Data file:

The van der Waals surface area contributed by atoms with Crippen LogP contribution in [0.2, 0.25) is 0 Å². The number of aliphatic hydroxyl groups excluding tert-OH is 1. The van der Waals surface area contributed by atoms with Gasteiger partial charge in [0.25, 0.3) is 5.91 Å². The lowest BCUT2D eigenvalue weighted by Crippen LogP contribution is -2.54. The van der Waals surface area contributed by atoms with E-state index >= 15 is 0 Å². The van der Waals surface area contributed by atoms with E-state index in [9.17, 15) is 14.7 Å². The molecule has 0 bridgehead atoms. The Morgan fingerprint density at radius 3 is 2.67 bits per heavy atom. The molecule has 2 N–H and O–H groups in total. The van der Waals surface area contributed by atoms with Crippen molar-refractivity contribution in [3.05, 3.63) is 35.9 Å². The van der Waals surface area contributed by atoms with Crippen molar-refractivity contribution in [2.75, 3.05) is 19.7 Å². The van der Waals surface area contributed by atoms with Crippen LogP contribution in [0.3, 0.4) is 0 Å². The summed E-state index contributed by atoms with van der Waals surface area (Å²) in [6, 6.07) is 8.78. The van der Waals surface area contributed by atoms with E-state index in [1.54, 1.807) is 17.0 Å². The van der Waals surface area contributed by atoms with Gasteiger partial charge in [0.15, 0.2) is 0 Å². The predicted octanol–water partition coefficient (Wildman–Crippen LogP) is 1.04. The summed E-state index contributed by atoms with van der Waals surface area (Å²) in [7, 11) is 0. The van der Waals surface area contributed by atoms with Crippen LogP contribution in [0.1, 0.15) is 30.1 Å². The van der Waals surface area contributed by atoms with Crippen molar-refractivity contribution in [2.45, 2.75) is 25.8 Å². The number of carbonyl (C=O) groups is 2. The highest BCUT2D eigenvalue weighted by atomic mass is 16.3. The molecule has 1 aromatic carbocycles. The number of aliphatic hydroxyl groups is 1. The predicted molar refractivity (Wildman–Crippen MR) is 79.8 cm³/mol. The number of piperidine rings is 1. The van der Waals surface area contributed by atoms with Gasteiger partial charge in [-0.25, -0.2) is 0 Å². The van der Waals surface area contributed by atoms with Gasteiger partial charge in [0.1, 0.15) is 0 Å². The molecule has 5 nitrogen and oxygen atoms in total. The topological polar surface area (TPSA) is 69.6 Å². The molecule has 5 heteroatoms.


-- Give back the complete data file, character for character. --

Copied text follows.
The van der Waals surface area contributed by atoms with Crippen LogP contribution in [0.2, 0.25) is 0 Å². The number of aliphatic hydroxyl groups excluding tert-OH is 1. The van der Waals surface area contributed by atoms with Gasteiger partial charge in [0.25, 0.3) is 5.91 Å². The lowest BCUT2D eigenvalue weighted by Crippen LogP contribution is -2.54. The van der Waals surface area contributed by atoms with E-state index >= 15 is 0 Å². The van der Waals surface area contributed by atoms with E-state index in [9.17, 15) is 14.7 Å². The molecule has 0 bridgehead atoms. The Morgan fingerprint density at radius 3 is 2.67 bits per heavy atom. The molecule has 2 N–H and O–H groups in total. The van der Waals surface area contributed by atoms with Crippen molar-refractivity contribution in [3.05, 3.63) is 35.9 Å². The van der Waals surface area contributed by atoms with Crippen molar-refractivity contribution in [2.75, 3.05) is 19.7 Å². The van der Waals surface area contributed by atoms with Crippen LogP contribution in [0.3, 0.4) is 0 Å². The summed E-state index contributed by atoms with van der Waals surface area (Å²) in [6, 6.07) is 8.78. The van der Waals surface area contributed by atoms with E-state index in [1.54, 1.807) is 17.0 Å². The van der Waals surface area contributed by atoms with Gasteiger partial charge in [0.15, 0.2) is 0 Å². The predicted octanol–water partition coefficient (Wildman–Crippen LogP) is 1.04. The summed E-state index contributed by atoms with van der Waals surface area (Å²) in [7, 11) is 0. The van der Waals surface area contributed by atoms with Crippen LogP contribution in [0.1, 0.15) is 30.1 Å². The van der Waals surface area contributed by atoms with Crippen molar-refractivity contribution in [2.45, 2.75) is 25.8 Å². The number of carbonyl (C=O) groups is 2. The highest BCUT2D eigenvalue weighted by atomic mass is 16.3. The molecule has 1 aromatic carbocycles. The number of aliphatic hydroxyl groups is 1. The predicted molar refractivity (Wildman–Crippen MR) is 79.8 cm³/mol. The number of piperidine rings is 1. The van der Waals surface area contributed by atoms with Gasteiger partial charge in [-0.25, -0.2) is 0 Å². The van der Waals surface area contributed by atoms with Gasteiger partial charge in [0.1, 0.15) is 0 Å². The molecule has 5 nitrogen and oxygen atoms in total. The topological polar surface area (TPSA) is 69.6 Å². The molecule has 5 heteroatoms.